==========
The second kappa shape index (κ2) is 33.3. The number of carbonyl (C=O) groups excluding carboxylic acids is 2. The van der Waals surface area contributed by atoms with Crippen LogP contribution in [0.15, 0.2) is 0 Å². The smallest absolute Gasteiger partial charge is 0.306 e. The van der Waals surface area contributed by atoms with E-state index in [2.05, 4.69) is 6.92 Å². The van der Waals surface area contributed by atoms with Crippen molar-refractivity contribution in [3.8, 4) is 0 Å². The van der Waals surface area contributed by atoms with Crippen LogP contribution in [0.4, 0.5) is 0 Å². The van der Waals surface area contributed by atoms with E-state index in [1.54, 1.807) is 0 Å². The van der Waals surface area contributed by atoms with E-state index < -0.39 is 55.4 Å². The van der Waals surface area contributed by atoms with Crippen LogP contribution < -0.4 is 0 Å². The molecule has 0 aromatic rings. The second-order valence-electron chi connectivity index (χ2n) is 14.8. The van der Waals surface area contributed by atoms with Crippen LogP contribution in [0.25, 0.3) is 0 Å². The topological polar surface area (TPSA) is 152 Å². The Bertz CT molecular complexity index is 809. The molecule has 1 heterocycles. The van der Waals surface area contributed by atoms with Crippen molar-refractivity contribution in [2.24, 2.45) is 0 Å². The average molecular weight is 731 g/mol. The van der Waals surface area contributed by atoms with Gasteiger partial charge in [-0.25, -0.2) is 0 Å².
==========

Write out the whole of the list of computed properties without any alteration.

The second kappa shape index (κ2) is 33.3. The number of carbonyl (C=O) groups excluding carboxylic acids is 2. The van der Waals surface area contributed by atoms with Crippen LogP contribution in [0.15, 0.2) is 0 Å². The smallest absolute Gasteiger partial charge is 0.306 e. The van der Waals surface area contributed by atoms with E-state index in [2.05, 4.69) is 6.92 Å². The van der Waals surface area contributed by atoms with Crippen molar-refractivity contribution in [3.8, 4) is 0 Å². The van der Waals surface area contributed by atoms with Crippen LogP contribution in [0.4, 0.5) is 0 Å². The van der Waals surface area contributed by atoms with E-state index in [1.54, 1.807) is 0 Å². The van der Waals surface area contributed by atoms with E-state index < -0.39 is 55.4 Å². The van der Waals surface area contributed by atoms with Crippen LogP contribution < -0.4 is 0 Å². The molecule has 0 aromatic rings. The second-order valence-electron chi connectivity index (χ2n) is 14.8. The van der Waals surface area contributed by atoms with Crippen LogP contribution in [0.25, 0.3) is 0 Å². The topological polar surface area (TPSA) is 152 Å². The Bertz CT molecular complexity index is 809. The molecule has 1 heterocycles. The van der Waals surface area contributed by atoms with Crippen molar-refractivity contribution in [2.24, 2.45) is 0 Å². The average molecular weight is 731 g/mol. The van der Waals surface area contributed by atoms with Gasteiger partial charge in [-0.25, -0.2) is 0 Å².